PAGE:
Chairperson: Dr. Zuleika Rodgers
Hubert Butler (1900–1991), Kilkenny man-of-letters, remains a largely undiscovered treasure of Irish literature. Proud of his Protestant heritage while still deeply committed to the Irish nation, he sought in his life and writing to ensure that Ireland would grow into an open and pluralistic society. His four volumes of essays are masterful literature in the tradition of Swift, Yeats and Shaw, elegant and humane readings of Irish and European history, and ultimately hopeful testimony to human progress. To commemorate Butler’s life and writing, Dublin Writers Festival presents a series of three panel discussions focusing on different aspects of Butler’s work.
Widely travelled, Butler wrote on a wide variety of subjects concerning his experience of the Balkans, much of which remains deeply relevant to the recent history of the region. In the third and final discussion in our series, the poet Chris Agee, journalist, columnist, essayist, novelist and former religious, Drago Pilsel and founder, publisher and editor-in-chief of The Lilliput Press, Antony Farrell will discuss Butler’s extraordinary Balkan essays. N.B. Due to unforeseen circumstances Allan Little & Slavenka Drakulić are no longer appearing at this event.
Antony Farrell was born in 1950 and took a degree in history at Trinity College, Dublin. He is the founder, publisher and editor-in-chief of The Lilliput Press, Ireland’s leading independent publisher, with over 500 titles since 1986. The Lilliput Press was founded partly to publish Butler’s work, and Farrell personally edited the first editions of all four of Butler’s celebrated volumes. A fifth collection of Butler’s essays, The Appleman and the Poet, also edited by Farrell, will be published by The Lilliput Press in the autumn of 2013.
A journalist, columnist, essayist, novelist and former religious, Drago Pilser was born in Buenos Aires, Argentina, in 1962, to a family of Croatian political refugees. He took degrees in engineering, journalism and politcal theology in both Argentina and Croatia. Since 1979 he has worked as a journalist, and joined the Franciscans in 1986, before returning to Croatia in 1989, as Yugoslavia began to disintegrate. He has written for a large number of newspapers and magazines both within and outside the Balkans, as well as for radio, TV and the Internet. In 1991, after his younger brother was killed in action in the Croatian Army and his own time in the army, he left the seminar and became a freelance journalist covering religious and international affairs. His autobiographical novel, Argentinean Story, describing the transformation of a young man who grew up in an Ustashe (Croatian fascist) family in Argentina after the Second World War, will be published this summer. Pilser is a well-known essayist on the Ustashe period in Croatia (1941-1945), during which the fascist Quisling regime of Ante Pavelić was established by the Nazis and Italian fascists. Like Hubert Butler at an earlier period, he has focussed specifically on the collaboration of the Catholic Church and, in particular, Archbishop Stepinac during the Ustashe period. He has also written extensively on the Tito period; the war crimes committed by Croats during the break-up of Yugoslavia (1991-1995); and other human rights and ethical issues. Pilser’s grandfather was a friend of Pavelić in Buenos Aires (where many Croatian fascists fled) and his father (who is still alive) was one of Pavelic’s bodyguards when he was 20. Drago Pilser is now one of the leaders of the Antifascist Federation in Croatia and served as an analyst on the campaign team of the current President of Croatia, Ivo Josipović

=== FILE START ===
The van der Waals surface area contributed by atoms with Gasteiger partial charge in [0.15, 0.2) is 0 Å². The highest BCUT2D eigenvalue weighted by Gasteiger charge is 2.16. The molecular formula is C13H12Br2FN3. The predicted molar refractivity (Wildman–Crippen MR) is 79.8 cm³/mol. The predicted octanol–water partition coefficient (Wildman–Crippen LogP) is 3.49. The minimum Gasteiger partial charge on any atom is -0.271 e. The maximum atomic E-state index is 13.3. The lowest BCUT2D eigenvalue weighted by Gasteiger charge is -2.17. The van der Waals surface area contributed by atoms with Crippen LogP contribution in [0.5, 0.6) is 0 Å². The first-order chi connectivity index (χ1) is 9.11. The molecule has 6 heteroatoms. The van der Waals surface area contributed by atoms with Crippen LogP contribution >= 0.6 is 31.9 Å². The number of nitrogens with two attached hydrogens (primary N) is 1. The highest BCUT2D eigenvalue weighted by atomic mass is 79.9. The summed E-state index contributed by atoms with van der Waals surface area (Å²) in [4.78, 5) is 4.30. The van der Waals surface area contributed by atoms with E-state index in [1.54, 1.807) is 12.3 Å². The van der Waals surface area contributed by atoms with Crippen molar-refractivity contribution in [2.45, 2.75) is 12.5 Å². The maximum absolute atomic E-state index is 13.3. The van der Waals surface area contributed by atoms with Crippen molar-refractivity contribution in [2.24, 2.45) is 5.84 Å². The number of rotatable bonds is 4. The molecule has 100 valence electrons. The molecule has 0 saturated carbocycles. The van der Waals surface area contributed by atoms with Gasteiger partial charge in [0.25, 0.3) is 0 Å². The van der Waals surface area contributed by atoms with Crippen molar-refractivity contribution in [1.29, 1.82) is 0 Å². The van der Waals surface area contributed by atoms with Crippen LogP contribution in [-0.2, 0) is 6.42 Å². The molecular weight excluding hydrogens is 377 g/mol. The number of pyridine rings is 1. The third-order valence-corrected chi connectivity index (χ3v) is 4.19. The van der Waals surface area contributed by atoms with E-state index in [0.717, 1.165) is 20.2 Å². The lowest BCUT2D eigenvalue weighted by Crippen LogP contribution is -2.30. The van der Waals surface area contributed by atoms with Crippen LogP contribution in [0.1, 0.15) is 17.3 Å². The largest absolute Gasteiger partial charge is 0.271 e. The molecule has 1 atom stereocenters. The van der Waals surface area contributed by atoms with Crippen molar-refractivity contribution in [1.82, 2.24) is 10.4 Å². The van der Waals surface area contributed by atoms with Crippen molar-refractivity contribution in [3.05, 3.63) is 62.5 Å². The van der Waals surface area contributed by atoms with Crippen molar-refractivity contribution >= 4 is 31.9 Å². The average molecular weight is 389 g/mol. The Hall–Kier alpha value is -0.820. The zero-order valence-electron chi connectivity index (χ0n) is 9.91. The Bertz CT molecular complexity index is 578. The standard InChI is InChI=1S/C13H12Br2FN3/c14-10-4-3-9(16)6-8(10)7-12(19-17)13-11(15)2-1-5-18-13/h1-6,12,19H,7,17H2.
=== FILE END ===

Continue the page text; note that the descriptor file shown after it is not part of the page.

Chris Agee is the Editor of Irish Pages, and the author of three collections of poems, most recently Next to Nothing (Salt, 2009), shortlisted for the Ted Hughes Award for New Work in Poetry, funded by the Poet Laureate. He has edited Scar on the Stone: Contemporary Poetry from Bosnia (Bloodaxe, 1998, Poetry Society Recommendation) and Unfinished Ireland: Essays on Hubert Butler (Irish Pages, 2003) A Bosnian translation of Next to Nothing, Gotovo Ništa (Buybook, Sarajevo), appeared in 2011. He is currently completing a collection of essays, Journey to Bosnia, and reviews regularly for The Irish Times. He holds dual Irish and American citizenship, and spends part of each year at his house on Korčula, near Dubrovnik, in Croatia.